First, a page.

KARACHI: Foreign direct investment (FDI) into the country jumped by 67.9 per cent month-on-month to $317.3 million in October compared to $189m in September, latest data released by the State Bank of Pakistan showed on Monday.
Inflows in October were highest in 10 months since peaking at $493.03m in December, 2019.
Year-on-year, FDI increased by 150.9pc to $317.3m from $126.49m in October 2019.
Despite higher FDI inflows in October, the overall investment into the country remained poor compared to other South Asian economies as the total quantum was still the smallest in the region.
The highest inflow came from China. In fact, inflows from China, at $332m, made up for almost 45pc of the total inflows during the first four months of the current fiscal year. China has been a major contributor of foreign inflows through FDI for the last few years and is the biggest trade partner of Pakistan.
Year-on-year increase even sharper at 151pc
Moreover, Pakistan received $74m from Malta — unchanged from the previous year. The country also received $51.5m from Netherlands, and $44m from Hong Kong. In addition, the country received $37m and $25.7m from the UK and United States respectively.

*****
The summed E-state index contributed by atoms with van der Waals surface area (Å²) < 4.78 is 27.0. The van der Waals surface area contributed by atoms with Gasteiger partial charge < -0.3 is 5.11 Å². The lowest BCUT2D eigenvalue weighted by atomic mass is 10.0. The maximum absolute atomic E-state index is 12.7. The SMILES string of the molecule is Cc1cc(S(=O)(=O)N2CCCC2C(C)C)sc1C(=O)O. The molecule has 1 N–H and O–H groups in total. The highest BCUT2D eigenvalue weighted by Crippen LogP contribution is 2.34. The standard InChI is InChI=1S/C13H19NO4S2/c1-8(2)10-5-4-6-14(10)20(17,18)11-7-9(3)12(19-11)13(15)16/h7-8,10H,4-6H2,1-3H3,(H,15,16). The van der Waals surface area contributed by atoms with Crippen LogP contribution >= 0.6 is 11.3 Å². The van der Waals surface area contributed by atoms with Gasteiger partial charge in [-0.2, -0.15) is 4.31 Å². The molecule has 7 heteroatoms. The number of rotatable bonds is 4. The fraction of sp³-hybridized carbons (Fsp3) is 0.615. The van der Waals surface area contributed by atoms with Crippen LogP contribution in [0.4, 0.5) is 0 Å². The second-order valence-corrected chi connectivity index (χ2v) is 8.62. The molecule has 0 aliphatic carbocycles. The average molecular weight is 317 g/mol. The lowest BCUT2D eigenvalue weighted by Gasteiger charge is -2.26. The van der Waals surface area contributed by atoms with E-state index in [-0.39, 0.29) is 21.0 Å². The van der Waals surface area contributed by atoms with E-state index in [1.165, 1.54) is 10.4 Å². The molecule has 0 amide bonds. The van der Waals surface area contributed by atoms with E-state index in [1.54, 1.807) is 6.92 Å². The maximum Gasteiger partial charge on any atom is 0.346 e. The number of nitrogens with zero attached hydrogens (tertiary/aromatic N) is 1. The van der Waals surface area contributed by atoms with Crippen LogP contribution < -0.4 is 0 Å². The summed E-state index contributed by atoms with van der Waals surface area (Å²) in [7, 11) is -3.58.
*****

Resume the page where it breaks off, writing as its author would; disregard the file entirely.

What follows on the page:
Financial experts believe that the inflow during the current financial year is better than last year and encouraging as the country was able to attract inflows despite Covid-19.
However, they also believe that the inflows would not increase further during the current financial year, as Covid-19 continues to grip the global economies.
Meanwhile, total foreign investment – net of foreign portfolio and public investments – into the country declined more than 64pc or $698.2m to $425m compared to $1.12 billion in the same period last fiscal year. The sharp decline in total foreign investment was mainly due to outflows from equity and debt securities to the tune of $161.2m and $598m, respectively during the four months under review.
Foreign investors, in the last three quarters, have dumped their holdings in stocks as well as government-backed securities due to Covid-19, lower interest rates and an appreciation of the rupee against dollar.
Commenting on the outflow from equities, Mohammad Sohail of Topline Securities said “foreigners have been net sellers in Pakistan market since last few years. Better returns in developed markets and slowdown in economic growth resulting in offshore funds selling listed equities.”
Published in Dawn, November 17th, 2020